May 23rd, 2013
The Ramona Theater had stood so long it couldn't be dismantled. Wreckers wanted to salvage the steel roof beams, but the huge wooden pillars supporting them were rotten. How could they finish the project?
The Ramona Theater had stood so long it couldn’t be dismantled. Wreckers wanted to salvage the steel roof beams, but the huge wooden pillars supporting them were rotten. It was unsafe for workmen to climb up and loosen the steel supports. Instead, they hitched cables to the pillars and pulled them out from under the roof. It came down with one last, grand crash.
That happened in the fall of 1949. The end of the landmark created ample nostalgia for the spectators who came to watch as the structure was torn down. Some witnessing that sad end may have attended the christening of the theater on July 19, 1897. Thousands had attended that celebration.
The name Ramona was chosen through a contest by the Street Railway Company who owned the theater. The prize for the winning name was $5. There were six contest winners, and it was left to the winners to decide whether they wanted to split the money or draw lots for it.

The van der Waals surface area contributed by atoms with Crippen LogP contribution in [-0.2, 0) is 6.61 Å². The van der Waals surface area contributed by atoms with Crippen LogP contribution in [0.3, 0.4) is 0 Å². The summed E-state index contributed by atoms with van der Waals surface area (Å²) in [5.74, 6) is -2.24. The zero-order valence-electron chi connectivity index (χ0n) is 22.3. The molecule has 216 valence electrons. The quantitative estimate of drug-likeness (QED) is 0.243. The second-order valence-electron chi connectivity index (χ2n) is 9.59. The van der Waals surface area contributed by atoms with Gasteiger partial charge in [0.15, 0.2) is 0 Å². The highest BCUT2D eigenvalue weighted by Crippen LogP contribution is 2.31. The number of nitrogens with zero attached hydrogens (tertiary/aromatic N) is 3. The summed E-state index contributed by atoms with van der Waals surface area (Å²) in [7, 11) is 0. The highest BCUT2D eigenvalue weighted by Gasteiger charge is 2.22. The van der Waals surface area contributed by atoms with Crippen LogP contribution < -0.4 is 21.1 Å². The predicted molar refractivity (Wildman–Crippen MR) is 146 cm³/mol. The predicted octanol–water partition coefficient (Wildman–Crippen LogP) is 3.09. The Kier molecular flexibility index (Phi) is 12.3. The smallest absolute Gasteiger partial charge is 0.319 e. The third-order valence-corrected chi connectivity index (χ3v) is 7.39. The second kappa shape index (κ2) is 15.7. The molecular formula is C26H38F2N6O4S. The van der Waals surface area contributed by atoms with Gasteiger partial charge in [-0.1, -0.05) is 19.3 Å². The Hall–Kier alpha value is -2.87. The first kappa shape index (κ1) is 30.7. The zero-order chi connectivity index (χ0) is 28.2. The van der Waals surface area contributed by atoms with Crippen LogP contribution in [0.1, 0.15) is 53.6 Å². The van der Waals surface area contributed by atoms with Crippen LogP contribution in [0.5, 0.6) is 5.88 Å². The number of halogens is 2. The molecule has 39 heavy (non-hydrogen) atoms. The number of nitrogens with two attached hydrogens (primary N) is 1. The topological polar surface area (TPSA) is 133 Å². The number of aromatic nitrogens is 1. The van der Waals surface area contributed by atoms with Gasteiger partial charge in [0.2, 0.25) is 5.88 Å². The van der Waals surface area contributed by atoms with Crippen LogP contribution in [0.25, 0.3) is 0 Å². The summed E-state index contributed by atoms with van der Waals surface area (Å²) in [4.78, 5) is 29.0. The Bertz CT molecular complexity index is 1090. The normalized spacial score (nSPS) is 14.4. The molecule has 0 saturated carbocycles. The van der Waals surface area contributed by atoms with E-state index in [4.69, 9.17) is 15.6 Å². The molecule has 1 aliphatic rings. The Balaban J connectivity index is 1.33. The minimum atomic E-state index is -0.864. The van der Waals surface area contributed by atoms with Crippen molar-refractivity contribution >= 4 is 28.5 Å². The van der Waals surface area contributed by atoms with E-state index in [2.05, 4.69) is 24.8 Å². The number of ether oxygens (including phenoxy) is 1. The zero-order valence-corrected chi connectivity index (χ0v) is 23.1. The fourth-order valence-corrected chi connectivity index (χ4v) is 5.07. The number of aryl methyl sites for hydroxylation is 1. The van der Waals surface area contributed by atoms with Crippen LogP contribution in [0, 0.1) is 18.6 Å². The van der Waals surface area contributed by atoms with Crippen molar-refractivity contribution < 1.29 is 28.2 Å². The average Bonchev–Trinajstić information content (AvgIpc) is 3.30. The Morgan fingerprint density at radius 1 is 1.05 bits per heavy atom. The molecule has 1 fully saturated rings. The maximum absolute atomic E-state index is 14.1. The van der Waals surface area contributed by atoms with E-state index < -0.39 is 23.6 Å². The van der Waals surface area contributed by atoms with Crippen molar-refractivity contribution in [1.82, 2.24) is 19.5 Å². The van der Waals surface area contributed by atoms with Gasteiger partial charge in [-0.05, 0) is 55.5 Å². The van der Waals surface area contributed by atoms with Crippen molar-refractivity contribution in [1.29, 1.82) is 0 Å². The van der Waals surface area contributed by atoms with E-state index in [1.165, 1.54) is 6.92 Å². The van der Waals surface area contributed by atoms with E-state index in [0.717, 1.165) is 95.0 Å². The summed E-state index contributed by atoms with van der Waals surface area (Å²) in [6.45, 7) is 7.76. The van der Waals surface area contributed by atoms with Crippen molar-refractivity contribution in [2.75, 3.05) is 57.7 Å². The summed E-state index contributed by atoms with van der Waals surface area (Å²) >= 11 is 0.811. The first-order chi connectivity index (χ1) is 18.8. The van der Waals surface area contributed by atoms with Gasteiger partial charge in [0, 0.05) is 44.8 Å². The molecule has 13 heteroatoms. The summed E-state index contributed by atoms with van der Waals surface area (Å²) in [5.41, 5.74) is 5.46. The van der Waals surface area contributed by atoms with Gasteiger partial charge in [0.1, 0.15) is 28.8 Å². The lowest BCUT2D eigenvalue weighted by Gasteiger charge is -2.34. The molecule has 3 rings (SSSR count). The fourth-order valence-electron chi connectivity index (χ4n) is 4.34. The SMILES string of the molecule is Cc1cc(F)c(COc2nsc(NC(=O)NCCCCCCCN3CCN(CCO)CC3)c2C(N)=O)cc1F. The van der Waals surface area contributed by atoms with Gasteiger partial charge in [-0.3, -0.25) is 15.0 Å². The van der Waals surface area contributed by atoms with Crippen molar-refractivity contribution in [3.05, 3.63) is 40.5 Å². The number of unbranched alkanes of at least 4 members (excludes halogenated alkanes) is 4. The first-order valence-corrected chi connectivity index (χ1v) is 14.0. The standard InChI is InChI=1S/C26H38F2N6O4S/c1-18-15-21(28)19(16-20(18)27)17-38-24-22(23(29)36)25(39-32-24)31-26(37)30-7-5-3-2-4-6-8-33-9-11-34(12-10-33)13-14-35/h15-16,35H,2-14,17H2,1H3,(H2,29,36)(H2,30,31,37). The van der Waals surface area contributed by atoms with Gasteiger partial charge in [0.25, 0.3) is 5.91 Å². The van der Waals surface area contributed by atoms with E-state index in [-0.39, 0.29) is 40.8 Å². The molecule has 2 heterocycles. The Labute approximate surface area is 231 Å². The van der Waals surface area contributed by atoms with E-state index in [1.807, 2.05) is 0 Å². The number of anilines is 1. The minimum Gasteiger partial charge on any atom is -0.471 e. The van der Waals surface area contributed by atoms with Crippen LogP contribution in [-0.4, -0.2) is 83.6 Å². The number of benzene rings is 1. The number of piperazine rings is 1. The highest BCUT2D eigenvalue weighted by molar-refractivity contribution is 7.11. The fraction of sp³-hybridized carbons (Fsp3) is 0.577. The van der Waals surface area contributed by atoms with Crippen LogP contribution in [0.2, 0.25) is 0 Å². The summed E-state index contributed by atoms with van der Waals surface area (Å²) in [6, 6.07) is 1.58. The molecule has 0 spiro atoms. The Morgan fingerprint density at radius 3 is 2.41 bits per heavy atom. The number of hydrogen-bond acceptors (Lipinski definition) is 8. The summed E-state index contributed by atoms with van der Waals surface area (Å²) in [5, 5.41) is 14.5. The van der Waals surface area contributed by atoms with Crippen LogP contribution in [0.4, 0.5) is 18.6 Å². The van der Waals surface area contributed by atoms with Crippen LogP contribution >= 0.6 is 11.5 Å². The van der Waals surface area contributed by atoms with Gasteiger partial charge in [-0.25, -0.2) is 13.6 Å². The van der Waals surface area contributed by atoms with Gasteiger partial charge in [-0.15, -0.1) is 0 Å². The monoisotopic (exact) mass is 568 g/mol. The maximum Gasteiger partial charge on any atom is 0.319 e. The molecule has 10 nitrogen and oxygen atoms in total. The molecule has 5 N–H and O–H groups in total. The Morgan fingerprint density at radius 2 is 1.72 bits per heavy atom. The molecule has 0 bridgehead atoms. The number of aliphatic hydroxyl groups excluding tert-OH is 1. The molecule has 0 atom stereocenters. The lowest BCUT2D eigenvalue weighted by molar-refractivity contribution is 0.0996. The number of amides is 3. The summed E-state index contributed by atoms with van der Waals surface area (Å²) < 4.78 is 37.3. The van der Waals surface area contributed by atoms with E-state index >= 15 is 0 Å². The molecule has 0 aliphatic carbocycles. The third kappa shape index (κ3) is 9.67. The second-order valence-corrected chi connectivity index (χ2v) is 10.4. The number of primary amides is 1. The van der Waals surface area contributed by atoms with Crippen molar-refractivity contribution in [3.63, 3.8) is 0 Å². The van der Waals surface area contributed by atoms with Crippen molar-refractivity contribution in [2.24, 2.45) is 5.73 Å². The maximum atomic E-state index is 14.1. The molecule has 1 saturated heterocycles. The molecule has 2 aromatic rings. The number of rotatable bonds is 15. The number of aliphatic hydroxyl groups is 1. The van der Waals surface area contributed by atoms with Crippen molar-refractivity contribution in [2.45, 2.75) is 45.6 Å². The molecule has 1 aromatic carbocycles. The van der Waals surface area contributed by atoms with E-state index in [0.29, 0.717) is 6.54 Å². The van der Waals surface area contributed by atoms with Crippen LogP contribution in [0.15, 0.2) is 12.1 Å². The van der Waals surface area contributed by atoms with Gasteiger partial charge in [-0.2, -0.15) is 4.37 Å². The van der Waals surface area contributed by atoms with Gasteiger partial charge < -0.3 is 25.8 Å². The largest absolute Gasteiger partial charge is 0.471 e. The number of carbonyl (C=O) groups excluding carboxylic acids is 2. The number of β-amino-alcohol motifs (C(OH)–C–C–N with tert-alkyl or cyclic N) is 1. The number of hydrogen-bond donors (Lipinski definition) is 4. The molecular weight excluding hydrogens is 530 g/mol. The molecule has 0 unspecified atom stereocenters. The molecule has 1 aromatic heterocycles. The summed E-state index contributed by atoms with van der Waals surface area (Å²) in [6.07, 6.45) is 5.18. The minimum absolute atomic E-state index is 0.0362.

Early in the century Will Rogers, Chic Sale, and Rosa Ponselle were just a few of the notables who appeared at the Ramona. In later years Jack Benny, Fred Allen, Buster Keaton, and Danny Kaye entertained local audiences.
Perhaps no other institution epitomized the “good old days” so well as the Ramona. It was fitting that the theater fell with a bang, and not a whimper.
|Keywords||WYCE; radio; Grand Rapids; Historical Commission; history; Ramona Theater; demolition|
|Pubdate String||May 23rd, 2013|